Duxford Chapel

Duxford Chapel is a chapel that was once part of the Hospital of St. John at Duxford, in Cambridgeshire, England.

Built in the 14th century, only the chapel survives today.

The Chapel of the Hospital of St John the Baptist is a small rectangular chapel which mostly dates to around 1337 and was built using flint rubble for the walls and limestone for the doorways and windows. Some sections of the building, including a small part of the southern wall, are considered to date from its 13th century predecessor, which formed part of a hospital.

The chapel is a single storey building. The main entrance is near the western end of the north wall. There are two similar doors in the south wall, one directly opposite the main entrance, the other (a priest's door) located towards the eastern end. The north wall is pierced by four windows, dated to circa 1330-1360, each containing a single light with tracery of trefoil design. The four windows on the southern side are of similar date and design, although each formerly contained two lights divided by a central mullion.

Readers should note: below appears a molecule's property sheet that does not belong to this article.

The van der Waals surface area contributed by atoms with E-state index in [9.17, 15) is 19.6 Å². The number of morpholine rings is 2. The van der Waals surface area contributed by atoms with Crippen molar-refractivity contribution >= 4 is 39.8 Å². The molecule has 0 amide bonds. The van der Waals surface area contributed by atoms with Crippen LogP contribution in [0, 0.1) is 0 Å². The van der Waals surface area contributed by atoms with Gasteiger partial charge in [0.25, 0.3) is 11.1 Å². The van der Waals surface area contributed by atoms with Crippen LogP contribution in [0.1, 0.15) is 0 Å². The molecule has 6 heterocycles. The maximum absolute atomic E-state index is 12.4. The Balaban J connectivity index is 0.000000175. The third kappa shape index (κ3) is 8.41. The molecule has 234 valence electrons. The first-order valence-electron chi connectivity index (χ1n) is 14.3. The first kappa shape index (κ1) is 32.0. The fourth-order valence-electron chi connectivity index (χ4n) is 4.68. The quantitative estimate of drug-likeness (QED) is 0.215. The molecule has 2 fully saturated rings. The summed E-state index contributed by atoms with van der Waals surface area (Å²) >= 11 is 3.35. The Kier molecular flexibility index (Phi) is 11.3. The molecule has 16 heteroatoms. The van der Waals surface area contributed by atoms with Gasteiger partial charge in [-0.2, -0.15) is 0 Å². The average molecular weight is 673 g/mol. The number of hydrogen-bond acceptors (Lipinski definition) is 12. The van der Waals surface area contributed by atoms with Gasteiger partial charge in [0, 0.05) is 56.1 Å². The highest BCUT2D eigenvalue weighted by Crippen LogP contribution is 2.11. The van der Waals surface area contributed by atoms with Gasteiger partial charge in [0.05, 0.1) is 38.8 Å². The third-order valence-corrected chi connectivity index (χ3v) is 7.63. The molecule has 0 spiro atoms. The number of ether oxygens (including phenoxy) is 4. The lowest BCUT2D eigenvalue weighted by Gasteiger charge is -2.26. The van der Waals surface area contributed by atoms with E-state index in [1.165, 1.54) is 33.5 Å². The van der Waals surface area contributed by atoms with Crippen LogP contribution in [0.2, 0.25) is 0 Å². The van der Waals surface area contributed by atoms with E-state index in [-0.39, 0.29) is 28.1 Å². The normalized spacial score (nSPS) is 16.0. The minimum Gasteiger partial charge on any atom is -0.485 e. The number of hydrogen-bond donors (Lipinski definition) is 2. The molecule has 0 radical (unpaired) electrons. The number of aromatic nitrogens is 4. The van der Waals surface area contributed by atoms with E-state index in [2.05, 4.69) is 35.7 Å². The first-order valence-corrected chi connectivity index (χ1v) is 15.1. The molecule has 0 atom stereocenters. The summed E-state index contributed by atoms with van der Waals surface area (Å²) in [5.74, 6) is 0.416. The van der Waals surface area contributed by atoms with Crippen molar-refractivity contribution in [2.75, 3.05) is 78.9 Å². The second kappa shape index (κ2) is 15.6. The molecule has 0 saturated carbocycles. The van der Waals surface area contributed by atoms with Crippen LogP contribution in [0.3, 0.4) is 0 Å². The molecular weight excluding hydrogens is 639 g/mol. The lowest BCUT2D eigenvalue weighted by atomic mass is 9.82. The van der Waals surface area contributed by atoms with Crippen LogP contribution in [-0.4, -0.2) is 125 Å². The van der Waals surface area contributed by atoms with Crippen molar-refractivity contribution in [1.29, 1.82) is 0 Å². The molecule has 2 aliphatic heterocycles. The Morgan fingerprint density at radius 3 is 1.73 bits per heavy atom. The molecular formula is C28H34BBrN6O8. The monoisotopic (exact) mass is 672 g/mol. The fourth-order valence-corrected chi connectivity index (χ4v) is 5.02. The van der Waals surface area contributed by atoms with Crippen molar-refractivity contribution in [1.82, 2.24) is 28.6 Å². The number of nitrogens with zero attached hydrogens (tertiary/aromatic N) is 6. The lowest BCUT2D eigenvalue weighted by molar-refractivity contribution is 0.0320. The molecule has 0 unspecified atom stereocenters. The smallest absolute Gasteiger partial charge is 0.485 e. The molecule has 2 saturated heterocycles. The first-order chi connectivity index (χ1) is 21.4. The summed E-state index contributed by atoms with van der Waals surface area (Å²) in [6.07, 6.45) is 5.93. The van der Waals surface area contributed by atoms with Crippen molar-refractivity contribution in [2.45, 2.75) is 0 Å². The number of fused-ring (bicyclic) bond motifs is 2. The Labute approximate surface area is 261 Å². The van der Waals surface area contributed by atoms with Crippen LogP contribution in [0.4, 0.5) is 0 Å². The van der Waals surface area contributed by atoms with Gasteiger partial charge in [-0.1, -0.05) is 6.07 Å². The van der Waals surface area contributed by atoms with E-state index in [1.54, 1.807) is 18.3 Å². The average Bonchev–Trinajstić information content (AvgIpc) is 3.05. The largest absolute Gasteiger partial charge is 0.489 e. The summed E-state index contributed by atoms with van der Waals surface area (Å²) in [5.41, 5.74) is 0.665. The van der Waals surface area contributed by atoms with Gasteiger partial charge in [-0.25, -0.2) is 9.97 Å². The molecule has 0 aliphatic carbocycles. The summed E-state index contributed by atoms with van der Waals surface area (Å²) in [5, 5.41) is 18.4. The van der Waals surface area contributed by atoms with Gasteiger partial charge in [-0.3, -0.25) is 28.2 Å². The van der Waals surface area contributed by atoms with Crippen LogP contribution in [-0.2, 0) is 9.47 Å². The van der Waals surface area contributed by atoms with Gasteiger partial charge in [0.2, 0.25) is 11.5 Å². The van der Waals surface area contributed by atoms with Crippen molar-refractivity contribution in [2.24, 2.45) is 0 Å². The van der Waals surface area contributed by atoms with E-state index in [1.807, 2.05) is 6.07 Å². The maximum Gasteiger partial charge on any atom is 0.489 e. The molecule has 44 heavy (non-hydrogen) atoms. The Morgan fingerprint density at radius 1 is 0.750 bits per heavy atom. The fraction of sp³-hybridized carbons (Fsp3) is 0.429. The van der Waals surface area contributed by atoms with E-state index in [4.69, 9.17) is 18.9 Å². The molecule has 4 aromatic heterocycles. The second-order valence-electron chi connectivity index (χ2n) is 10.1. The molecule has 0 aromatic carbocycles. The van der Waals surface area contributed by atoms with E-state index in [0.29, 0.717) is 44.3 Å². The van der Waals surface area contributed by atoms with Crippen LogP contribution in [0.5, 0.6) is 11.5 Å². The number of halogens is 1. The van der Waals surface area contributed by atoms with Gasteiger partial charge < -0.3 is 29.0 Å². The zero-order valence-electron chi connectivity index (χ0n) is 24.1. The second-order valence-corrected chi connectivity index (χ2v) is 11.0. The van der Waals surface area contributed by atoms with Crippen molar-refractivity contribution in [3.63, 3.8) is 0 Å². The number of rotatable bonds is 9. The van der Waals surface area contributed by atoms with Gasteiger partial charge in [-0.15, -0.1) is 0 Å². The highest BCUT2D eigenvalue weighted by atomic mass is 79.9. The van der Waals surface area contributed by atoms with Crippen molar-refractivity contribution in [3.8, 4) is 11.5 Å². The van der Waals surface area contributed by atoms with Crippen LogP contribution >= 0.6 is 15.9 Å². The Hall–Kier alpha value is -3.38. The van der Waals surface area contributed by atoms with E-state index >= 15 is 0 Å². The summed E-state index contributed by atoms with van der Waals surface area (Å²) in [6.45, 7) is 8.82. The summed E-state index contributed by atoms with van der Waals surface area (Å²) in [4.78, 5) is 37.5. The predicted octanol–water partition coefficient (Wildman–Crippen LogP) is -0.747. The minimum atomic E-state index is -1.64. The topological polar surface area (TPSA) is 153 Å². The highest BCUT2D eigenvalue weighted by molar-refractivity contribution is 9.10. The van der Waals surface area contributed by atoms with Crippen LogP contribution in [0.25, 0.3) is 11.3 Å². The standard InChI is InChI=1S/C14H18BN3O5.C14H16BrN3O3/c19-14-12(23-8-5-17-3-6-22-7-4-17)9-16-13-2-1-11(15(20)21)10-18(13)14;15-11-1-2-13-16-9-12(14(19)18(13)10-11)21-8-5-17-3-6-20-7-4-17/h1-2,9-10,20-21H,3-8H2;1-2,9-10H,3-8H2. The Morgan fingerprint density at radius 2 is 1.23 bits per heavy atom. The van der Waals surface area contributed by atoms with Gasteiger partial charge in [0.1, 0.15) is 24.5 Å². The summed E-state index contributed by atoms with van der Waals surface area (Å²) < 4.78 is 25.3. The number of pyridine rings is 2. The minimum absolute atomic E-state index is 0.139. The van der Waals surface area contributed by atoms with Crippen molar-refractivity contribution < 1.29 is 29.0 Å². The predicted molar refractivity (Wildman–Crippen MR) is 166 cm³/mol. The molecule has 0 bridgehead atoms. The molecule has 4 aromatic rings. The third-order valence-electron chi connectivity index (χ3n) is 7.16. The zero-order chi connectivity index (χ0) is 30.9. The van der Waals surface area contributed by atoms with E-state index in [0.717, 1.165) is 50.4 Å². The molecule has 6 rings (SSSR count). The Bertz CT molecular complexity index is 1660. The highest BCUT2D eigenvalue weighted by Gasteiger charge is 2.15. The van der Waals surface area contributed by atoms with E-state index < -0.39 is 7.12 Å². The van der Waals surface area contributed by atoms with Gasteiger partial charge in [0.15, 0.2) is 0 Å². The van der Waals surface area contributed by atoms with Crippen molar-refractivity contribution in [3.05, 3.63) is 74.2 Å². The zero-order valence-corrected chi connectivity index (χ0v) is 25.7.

In 1548 the chapel was suppressed during the dissolution of chantries in the reign of Edward VI and sometime after 1554 the chapel was used as a barn.

The chapel was acquired and restored by the Ministry of Works in 1947-54 and is currently (2011) under the guardianship of English Heritage.

There are some pictures and a description at the Cambridgeshire Churches website .

External Links
  • History and Research on Duxford Chapel: English Heritage

Coordinates: 52°06′14″N 0°10′00″E / 52.10387°N 0.1668°E / 52.10387; 0.1668

Building Activity

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